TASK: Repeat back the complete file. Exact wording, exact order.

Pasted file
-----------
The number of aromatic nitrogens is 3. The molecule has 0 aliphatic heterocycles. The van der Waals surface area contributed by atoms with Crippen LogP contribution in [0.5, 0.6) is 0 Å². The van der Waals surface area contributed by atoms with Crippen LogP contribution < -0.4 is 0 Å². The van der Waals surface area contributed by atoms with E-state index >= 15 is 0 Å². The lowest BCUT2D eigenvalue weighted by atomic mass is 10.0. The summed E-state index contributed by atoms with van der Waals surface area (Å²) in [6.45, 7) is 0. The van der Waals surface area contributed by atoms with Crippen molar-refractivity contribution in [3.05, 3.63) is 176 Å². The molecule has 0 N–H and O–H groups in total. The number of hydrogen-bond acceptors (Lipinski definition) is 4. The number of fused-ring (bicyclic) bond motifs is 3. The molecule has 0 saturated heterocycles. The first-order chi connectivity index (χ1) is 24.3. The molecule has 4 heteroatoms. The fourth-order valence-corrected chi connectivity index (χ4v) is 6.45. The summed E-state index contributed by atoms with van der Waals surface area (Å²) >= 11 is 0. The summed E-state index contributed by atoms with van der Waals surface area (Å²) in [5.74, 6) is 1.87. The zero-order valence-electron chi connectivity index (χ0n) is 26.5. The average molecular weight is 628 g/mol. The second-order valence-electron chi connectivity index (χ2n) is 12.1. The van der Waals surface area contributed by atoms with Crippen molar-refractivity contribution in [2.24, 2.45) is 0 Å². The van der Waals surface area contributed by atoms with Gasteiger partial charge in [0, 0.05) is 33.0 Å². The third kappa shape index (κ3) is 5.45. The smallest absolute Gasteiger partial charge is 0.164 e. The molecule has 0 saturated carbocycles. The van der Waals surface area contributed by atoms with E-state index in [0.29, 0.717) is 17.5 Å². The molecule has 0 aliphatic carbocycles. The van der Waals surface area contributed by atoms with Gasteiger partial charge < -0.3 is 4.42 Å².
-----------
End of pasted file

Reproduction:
The number of aromatic nitrogens is 3. The molecule has 0 aliphatic heterocycles. The van der Waals surface area contributed by atoms with Crippen LogP contribution in [0.5, 0.6) is 0 Å². The van der Waals surface area contributed by atoms with Crippen LogP contribution < -0.4 is 0 Å². The van der Waals surface area contributed by atoms with E-state index >= 15 is 0 Å². The lowest BCUT2D eigenvalue weighted by atomic mass is 10.0. The summed E-state index contributed by atoms with van der Waals surface area (Å²) in [6.45, 7) is 0. The van der Waals surface area contributed by atoms with Crippen molar-refractivity contribution in [3.05, 3.63) is 176 Å². The molecule has 0 N–H and O–H groups in total. The number of hydrogen-bond acceptors (Lipinski definition) is 4. The number of fused-ring (bicyclic) bond motifs is 3. The molecule has 0 saturated heterocycles. The first-order chi connectivity index (χ1) is 24.3. The molecule has 4 heteroatoms. The fourth-order valence-corrected chi connectivity index (χ4v) is 6.45. The summed E-state index contributed by atoms with van der Waals surface area (Å²) >= 11 is 0. The summed E-state index contributed by atoms with van der Waals surface area (Å²) in [5.74, 6) is 1.87. The zero-order valence-electron chi connectivity index (χ0n) is 26.5. The average molecular weight is 628 g/mol. The second-order valence-electron chi connectivity index (χ2n) is 12.1. The van der Waals surface area contributed by atoms with Crippen molar-refractivity contribution in [2.24, 2.45) is 0 Å². The van der Waals surface area contributed by atoms with Gasteiger partial charge in [0, 0.05) is 33.0 Å². The third kappa shape index (κ3) is 5.45. The smallest absolute Gasteiger partial charge is 0.164 e. The molecule has 0 saturated carbocycles. The van der Waals surface area contributed by atoms with E-state index in [0.29, 0.717) is 17.5 Å². The molecule has 0 aliphatic carbocycles. The van der Waals surface area contributed by atoms with Gasteiger partial charge < -0.3 is 4.42 Å².